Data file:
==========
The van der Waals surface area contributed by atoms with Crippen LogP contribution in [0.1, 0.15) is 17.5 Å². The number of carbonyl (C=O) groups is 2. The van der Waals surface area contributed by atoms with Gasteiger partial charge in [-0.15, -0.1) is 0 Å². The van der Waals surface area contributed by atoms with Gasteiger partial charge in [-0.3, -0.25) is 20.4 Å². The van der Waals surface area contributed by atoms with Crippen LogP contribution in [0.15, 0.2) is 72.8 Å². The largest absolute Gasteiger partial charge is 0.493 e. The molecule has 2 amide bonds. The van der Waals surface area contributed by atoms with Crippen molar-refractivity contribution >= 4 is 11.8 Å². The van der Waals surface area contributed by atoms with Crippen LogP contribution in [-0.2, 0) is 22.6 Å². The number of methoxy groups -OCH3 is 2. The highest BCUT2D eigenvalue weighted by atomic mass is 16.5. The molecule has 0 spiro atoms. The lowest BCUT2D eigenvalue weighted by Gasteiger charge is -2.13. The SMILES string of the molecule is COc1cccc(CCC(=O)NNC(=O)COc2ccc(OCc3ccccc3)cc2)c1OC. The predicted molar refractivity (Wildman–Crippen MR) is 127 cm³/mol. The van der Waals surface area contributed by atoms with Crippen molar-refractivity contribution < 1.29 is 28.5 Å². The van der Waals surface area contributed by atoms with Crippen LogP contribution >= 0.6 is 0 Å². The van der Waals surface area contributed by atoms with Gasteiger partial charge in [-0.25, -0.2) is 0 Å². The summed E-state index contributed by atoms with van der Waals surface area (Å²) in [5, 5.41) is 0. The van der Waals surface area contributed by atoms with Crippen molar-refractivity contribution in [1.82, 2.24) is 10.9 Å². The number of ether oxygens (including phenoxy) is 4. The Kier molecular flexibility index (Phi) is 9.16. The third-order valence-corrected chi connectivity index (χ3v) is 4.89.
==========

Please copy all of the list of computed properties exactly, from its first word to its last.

The van der Waals surface area contributed by atoms with Crippen LogP contribution in [0.1, 0.15) is 17.5 Å². The number of carbonyl (C=O) groups is 2. The van der Waals surface area contributed by atoms with Gasteiger partial charge in [-0.15, -0.1) is 0 Å². The van der Waals surface area contributed by atoms with Gasteiger partial charge in [-0.3, -0.25) is 20.4 Å². The van der Waals surface area contributed by atoms with Crippen LogP contribution in [0.15, 0.2) is 72.8 Å². The largest absolute Gasteiger partial charge is 0.493 e. The molecule has 2 amide bonds. The van der Waals surface area contributed by atoms with Crippen molar-refractivity contribution >= 4 is 11.8 Å². The van der Waals surface area contributed by atoms with Crippen LogP contribution in [-0.2, 0) is 22.6 Å². The number of methoxy groups -OCH3 is 2. The highest BCUT2D eigenvalue weighted by atomic mass is 16.5. The molecule has 0 spiro atoms. The lowest BCUT2D eigenvalue weighted by Gasteiger charge is -2.13. The SMILES string of the molecule is COc1cccc(CCC(=O)NNC(=O)COc2ccc(OCc3ccccc3)cc2)c1OC. The predicted molar refractivity (Wildman–Crippen MR) is 127 cm³/mol. The van der Waals surface area contributed by atoms with Crippen molar-refractivity contribution < 1.29 is 28.5 Å². The van der Waals surface area contributed by atoms with Crippen LogP contribution >= 0.6 is 0 Å². The van der Waals surface area contributed by atoms with Gasteiger partial charge in [-0.25, -0.2) is 0 Å². The summed E-state index contributed by atoms with van der Waals surface area (Å²) in [5, 5.41) is 0. The van der Waals surface area contributed by atoms with Crippen molar-refractivity contribution in [1.82, 2.24) is 10.9 Å². The number of ether oxygens (including phenoxy) is 4. The Kier molecular flexibility index (Phi) is 9.16. The third-order valence-corrected chi connectivity index (χ3v) is 4.89.